Weather: -2 degrees, which I hear is warmer than a great many readers in the Lower 48 this week
What I’m listening to: All I Want, Kodaline
If you live in Alaska, chances are that your car is dirty most of the time. It’s one of those realities of Alaska life that nobody ever talks about because we’re just so accustomed to it. If it’s not snow and slush and ice then it’s mud and dust and dirt. Let’s just call it rugged. There are times of the year that it doesn’t even make sense to get your car washed because it will just get dirty again the moment you get back onto the road. I’m sure that this is one of the many reasons that there are very few sports cars and luxury cars on the roads here. Instead, this is the land of trucks, SUVS, Jeeps, and Subarus. 4 wheel drive all the way, baby. Snow tires in the winter, too.
That’s just how we roll.
Yesterday, we went through the car wash. The weather had cleared up, the roads were especially clean for February in Alaska, and our Subaru was in dire need of some tender loving care. But, it was a few degrees below zero outside at the time. As soon as we pulled out of the wash bay, all the water on the car froze into a thin sheet of ice. By the time we got to our next stop, the doors were frozen shut. With some cajoling, we were able to get the doors open – with a loud crick, crack, crunch sound – but there was no opening the hatchback. It was just not going to happen. When I was done with my shopping at the supermarket, I loaded the bags into the back seat instead because I couldn’t open the hatch. It wasn’t until we got the car home and into the warm garage to let it thaw a bit before it would open again. We can add frozen doors to the list of reasons why Alaskans always have dirty vehicles.
This is the inevitable part of this post when I try to make a smooth segue from discussing Alaska’s dirty car situation to talking about this fancy little asparagus appetizer. There’s just no smooth segue for this, folks, I gotta say. Dirty cars… asparagus. No can do. They have absolutely nothing to do with one another. Just being real.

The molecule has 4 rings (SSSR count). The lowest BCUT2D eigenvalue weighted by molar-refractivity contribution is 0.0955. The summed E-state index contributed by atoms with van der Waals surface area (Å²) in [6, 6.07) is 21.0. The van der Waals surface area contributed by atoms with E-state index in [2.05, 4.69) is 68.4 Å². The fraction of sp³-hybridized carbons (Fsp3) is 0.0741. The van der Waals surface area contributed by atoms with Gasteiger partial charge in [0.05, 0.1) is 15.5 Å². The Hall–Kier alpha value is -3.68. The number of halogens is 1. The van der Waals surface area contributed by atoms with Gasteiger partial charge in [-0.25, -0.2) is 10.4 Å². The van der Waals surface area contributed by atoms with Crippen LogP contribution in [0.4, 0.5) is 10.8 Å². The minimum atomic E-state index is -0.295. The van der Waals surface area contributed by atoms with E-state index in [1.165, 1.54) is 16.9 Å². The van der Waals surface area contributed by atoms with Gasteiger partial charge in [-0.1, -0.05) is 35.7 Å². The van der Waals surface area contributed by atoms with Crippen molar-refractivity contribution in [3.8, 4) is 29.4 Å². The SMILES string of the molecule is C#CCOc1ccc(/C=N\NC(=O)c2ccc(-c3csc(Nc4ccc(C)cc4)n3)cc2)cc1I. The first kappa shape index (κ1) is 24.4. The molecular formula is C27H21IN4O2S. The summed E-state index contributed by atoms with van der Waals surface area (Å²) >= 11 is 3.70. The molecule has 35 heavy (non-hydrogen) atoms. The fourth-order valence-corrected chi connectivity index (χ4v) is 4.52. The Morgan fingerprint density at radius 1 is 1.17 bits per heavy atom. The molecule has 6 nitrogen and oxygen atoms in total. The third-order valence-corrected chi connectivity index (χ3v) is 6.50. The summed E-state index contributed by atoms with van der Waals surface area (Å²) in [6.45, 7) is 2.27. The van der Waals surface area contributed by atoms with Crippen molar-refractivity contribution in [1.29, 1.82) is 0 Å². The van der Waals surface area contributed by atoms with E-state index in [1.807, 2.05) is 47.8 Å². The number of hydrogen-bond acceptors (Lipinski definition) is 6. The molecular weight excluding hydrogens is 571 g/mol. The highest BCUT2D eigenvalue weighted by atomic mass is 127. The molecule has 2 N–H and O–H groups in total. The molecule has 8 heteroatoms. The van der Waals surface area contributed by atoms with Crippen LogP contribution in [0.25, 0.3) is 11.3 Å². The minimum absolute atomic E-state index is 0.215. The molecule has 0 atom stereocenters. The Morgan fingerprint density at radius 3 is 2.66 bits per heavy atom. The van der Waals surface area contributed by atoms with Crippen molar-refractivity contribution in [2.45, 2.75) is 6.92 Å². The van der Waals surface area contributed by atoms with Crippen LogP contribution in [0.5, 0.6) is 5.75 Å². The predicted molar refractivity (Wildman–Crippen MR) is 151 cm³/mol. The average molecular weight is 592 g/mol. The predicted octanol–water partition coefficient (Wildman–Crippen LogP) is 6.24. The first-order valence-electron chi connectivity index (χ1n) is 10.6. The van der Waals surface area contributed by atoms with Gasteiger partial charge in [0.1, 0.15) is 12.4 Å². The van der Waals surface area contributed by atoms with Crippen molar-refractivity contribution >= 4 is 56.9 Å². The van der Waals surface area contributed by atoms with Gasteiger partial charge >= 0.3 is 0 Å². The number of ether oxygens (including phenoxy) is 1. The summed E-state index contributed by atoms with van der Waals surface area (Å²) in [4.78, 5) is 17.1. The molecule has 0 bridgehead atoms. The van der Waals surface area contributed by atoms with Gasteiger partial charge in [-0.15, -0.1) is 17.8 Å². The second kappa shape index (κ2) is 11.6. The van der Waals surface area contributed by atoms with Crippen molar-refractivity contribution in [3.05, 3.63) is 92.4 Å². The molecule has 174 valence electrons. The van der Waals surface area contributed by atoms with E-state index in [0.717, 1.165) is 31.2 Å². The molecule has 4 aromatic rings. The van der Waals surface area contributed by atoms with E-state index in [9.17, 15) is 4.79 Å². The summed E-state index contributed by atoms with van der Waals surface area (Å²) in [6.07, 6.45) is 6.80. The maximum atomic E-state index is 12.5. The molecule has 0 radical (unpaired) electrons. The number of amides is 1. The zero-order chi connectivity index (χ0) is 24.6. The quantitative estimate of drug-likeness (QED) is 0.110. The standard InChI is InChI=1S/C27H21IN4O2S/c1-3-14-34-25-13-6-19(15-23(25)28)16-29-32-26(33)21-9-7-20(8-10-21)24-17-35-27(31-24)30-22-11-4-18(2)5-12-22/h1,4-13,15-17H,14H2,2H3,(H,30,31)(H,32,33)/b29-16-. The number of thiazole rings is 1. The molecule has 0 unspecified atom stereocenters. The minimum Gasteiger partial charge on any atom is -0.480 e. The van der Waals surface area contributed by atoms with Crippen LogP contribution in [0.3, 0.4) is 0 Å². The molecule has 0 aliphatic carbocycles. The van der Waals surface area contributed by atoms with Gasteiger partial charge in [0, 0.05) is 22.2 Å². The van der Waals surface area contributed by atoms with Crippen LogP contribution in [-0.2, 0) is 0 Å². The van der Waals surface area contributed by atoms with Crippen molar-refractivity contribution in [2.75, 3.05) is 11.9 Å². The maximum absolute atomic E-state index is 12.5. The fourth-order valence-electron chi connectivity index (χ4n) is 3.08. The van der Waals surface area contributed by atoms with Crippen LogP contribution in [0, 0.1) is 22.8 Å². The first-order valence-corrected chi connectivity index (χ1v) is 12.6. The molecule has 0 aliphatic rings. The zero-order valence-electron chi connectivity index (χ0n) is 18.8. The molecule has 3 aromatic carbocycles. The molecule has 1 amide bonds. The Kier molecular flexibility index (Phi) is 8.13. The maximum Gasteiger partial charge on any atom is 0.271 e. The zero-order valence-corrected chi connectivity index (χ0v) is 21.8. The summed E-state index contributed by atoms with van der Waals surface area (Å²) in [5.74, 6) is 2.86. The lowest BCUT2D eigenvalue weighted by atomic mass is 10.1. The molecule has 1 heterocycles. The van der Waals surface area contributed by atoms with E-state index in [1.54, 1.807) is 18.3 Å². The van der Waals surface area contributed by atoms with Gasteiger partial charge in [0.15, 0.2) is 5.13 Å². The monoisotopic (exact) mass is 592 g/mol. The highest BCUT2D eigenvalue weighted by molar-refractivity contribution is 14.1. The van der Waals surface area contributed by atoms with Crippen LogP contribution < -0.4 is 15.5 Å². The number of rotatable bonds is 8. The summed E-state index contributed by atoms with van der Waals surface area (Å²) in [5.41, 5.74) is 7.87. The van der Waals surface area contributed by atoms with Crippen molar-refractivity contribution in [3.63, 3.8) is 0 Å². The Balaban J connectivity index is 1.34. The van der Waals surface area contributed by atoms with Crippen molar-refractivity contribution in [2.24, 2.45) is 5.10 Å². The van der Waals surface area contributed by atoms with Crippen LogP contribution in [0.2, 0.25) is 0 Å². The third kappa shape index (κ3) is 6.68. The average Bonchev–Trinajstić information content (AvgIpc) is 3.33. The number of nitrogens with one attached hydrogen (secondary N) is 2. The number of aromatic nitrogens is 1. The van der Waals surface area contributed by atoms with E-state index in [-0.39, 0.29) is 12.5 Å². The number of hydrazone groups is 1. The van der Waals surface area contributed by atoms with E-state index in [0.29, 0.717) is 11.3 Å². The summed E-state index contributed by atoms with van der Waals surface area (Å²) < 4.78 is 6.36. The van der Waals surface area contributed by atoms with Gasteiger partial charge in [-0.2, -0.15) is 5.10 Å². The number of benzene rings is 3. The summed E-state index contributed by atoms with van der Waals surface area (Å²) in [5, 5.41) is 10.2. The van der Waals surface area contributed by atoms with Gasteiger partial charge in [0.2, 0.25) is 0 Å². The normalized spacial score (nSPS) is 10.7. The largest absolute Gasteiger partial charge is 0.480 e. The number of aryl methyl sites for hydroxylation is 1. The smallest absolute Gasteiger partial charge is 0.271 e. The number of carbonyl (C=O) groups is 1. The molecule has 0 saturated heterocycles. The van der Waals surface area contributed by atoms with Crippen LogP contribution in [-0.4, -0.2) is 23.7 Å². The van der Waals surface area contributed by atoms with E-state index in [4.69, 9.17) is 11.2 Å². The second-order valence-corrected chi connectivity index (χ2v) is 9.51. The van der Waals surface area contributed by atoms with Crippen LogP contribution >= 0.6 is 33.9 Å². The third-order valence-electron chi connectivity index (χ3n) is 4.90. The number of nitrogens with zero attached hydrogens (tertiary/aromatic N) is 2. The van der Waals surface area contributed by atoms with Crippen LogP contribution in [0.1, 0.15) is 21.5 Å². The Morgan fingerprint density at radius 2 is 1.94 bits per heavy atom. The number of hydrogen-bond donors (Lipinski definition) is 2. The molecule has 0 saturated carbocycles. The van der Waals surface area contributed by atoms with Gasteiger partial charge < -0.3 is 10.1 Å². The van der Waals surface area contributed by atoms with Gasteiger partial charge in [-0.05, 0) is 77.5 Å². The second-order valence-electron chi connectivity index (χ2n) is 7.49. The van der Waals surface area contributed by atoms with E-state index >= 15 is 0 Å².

But this two-ingredient method of preparing asparagus is fantastically simple and amazingly tasty. Fresh asparagus spears, Prosciutto, and a hot pan. That’s all you need. Pick these salty, crispy babies up and eat them with your fingers. Bet you can’t eat just one. I ate about 101. Ok, probably not quite that many.
Prosciutto Wrapped Asparagus
A fancy and delicious appetizer of tender-crisp asparagus wrapped in salty prosciutto that comes together in only ten minutes and requires only two ingredients.
Yields: 1 pound asparagus
- 1 pound fresh asparagus, woody ends snapped off
- 12 slices prosciutto, cut in half length-wise
Beginning at the top of each asparagus spear (just under the tip), wrap with prosciutto on a downward spiral.
Place a skillet over medium-high heat and swirl the pan with a little extra-virgin olive oil.
Working in batches so as not to crowd the pan, place the wrapped asparagus spears in the hot pan and cook until prosciutto is crisp and browned and asparagus is tender-crisp, about 2-3 minutes per side. Remove asparagus to a plate lined with a paper towel to drain while you cook the remaining spears. Serve promptly while hot.